8

I have found an interesting problem.

I am trying to serve some gzipped files without the sources using NGINX's gzip_static module (I know the downsides to this). This means you can have gzipped files on the server that will be served with transfer-encoding: gzip. For example, if there's a file /foo.html.gz, a request for /foo.html will be served the compressed file with content-encoding: text/html.

While this usually works it turns out that when looking for index files in a directory the gzipped versions are not considered.

GET /index.html
200

GET /
403

I was wondering if anyone knows how to fix this. I tried setting index.html.gz as in index file but it is served as a gzip file rather then a gzip encoded html file.

5
+50

This clearly won't work this way.

This is a part of the module source:

 if (r->uri.data[r->uri.len - 1] == '/') {
     return NGX_DECLINED;
 }

So if the uri ends in slash, it does not even look for the gzipped version.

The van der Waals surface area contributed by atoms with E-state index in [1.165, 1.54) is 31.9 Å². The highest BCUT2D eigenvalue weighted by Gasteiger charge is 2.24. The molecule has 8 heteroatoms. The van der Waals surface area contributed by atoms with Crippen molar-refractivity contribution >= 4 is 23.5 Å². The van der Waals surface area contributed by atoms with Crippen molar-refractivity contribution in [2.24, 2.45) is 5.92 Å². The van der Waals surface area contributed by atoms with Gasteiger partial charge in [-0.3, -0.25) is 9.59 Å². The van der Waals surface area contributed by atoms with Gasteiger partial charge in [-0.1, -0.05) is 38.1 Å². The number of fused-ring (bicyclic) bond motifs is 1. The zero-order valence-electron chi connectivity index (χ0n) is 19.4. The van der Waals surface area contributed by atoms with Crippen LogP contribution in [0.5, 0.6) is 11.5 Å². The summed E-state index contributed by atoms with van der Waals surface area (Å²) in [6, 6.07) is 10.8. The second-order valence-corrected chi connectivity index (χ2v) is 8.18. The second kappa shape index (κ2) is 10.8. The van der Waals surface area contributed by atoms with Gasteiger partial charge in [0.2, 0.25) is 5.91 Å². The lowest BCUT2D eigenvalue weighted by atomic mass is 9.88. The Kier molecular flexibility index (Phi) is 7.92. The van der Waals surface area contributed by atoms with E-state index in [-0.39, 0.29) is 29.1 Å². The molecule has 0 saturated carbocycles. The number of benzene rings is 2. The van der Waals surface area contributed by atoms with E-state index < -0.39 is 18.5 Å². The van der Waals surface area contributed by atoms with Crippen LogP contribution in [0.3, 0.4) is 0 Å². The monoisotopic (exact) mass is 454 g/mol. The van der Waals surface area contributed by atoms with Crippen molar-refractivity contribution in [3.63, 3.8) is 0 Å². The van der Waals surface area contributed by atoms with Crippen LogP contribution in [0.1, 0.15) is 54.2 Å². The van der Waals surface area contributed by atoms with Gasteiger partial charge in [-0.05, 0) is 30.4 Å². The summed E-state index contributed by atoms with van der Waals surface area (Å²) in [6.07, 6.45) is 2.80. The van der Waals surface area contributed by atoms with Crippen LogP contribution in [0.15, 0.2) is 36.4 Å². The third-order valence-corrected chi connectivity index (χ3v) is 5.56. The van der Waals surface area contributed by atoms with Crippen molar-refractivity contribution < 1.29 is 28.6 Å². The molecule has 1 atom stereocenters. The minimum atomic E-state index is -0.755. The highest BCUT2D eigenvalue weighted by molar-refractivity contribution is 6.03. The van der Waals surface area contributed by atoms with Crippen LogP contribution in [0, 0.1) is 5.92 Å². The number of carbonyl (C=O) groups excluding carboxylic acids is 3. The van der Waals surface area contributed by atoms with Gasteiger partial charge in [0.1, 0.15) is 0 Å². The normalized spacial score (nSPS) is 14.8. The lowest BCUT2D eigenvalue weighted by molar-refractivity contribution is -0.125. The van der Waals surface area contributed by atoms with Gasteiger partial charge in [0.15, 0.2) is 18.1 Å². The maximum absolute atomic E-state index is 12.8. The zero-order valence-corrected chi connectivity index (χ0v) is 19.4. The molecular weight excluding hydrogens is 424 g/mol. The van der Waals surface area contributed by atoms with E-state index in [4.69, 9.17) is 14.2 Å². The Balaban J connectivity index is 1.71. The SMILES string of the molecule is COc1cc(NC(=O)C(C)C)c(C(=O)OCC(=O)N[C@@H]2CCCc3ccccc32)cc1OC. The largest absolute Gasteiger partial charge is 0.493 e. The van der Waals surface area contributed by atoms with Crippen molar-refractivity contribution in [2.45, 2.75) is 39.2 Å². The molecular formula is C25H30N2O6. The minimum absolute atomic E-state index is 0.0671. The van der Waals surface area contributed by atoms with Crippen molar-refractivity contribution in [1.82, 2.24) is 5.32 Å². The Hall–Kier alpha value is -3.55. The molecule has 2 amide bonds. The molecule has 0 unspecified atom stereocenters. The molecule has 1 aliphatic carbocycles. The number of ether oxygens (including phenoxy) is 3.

But, you probably could hack around using rewrite. (This is a guess, I have not tested it)

rewrite ^(.*)/$ $1/index.html;

Edit: To make it work with autoindex (guess) you can try using this instead of rewrite:

location ~ /$ { 
    try_files ${uri}/index.html $uri;
}

It probably is better overall than using rewrite. But you need to try ...

| improve this answer | |
  • Thanks, this works! Unfortunately, it breaks autoindex. Do you think there's a way to make it work with autoindex? – ReyCharles May 15 '15 at 9:04
  • @ReyCharles maybe this one is better. but i haven't tested – Fox May 15 '15 at 9:28
  • Unfortunately that solution has the same problem. – ReyCharles May 15 '15 at 10:13
  • Actually, scratch that - You need to put ${uri}/index.html in quotes. It'll only show the autoindex. – ReyCharles May 15 '15 at 10:32
  • The rewrite worked for me. Since I did not need autoindex that was not a dealbreaker for me. Thank you Fox. – Sharmila Sep 12 '15 at 13:32

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